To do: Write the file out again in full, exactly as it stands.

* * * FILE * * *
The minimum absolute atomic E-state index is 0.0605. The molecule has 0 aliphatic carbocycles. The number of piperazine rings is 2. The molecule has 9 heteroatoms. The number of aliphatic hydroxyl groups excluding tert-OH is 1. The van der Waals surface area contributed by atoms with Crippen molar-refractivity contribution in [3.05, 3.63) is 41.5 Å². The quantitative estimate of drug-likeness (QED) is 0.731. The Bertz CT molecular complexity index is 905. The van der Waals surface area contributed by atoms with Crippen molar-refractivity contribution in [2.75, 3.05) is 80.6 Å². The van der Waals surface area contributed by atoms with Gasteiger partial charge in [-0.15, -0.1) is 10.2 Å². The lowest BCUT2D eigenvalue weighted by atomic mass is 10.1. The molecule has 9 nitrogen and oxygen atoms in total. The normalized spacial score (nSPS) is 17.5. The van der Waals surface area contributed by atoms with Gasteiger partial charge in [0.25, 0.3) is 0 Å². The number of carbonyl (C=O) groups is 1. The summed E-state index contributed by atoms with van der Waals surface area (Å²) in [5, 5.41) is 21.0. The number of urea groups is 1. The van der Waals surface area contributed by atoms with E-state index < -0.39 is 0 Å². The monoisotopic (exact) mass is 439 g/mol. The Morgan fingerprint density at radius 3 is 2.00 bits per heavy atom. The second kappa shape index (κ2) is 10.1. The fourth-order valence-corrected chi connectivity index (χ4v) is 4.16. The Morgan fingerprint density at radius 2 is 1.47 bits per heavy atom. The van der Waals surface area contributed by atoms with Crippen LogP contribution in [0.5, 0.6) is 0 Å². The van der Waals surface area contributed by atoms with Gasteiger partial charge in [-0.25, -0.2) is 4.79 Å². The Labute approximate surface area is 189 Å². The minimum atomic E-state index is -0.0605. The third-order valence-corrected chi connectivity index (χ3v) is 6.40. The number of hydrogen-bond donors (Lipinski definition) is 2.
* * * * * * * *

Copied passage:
The minimum absolute atomic E-state index is 0.0605. The molecule has 0 aliphatic carbocycles. The number of piperazine rings is 2. The molecule has 9 heteroatoms. The number of aliphatic hydroxyl groups excluding tert-OH is 1. The van der Waals surface area contributed by atoms with Crippen molar-refractivity contribution in [3.05, 3.63) is 41.5 Å². The quantitative estimate of drug-likeness (QED) is 0.731. The Bertz CT molecular complexity index is 905. The van der Waals surface area contributed by atoms with Crippen molar-refractivity contribution in [2.75, 3.05) is 80.6 Å². The van der Waals surface area contributed by atoms with Gasteiger partial charge in [-0.15, -0.1) is 10.2 Å². The lowest BCUT2D eigenvalue weighted by atomic mass is 10.1. The molecule has 9 nitrogen and oxygen atoms in total. The normalized spacial score (nSPS) is 17.5. The van der Waals surface area contributed by atoms with Gasteiger partial charge in [0.25, 0.3) is 0 Å². The number of carbonyl (C=O) groups is 1. The summed E-state index contributed by atoms with van der Waals surface area (Å²) in [5, 5.41) is 21.0. The number of urea groups is 1. The van der Waals surface area contributed by atoms with E-state index < -0.39 is 0 Å². The monoisotopic (exact) mass is 439 g/mol. The Morgan fingerprint density at radius 3 is 2.00 bits per heavy atom. The second kappa shape index (κ2) is 10.1. The fourth-order valence-corrected chi connectivity index (χ4v) is 4.16. The Morgan fingerprint density at radius 2 is 1.47 bits per heavy atom. The van der Waals surface area contributed by atoms with Crippen LogP contribution in [0.5, 0.6) is 0 Å². The van der Waals surface area contributed by atoms with Gasteiger partial charge in [-0.25, -0.2) is 4.79 Å². The Labute approximate surface area is 189 Å². The minimum atomic E-state index is -0.0605. The third-order valence-corrected chi connectivity index (χ3v) is 6.40. The number of hydrogen-bond donors (Lipinski definition) is 2.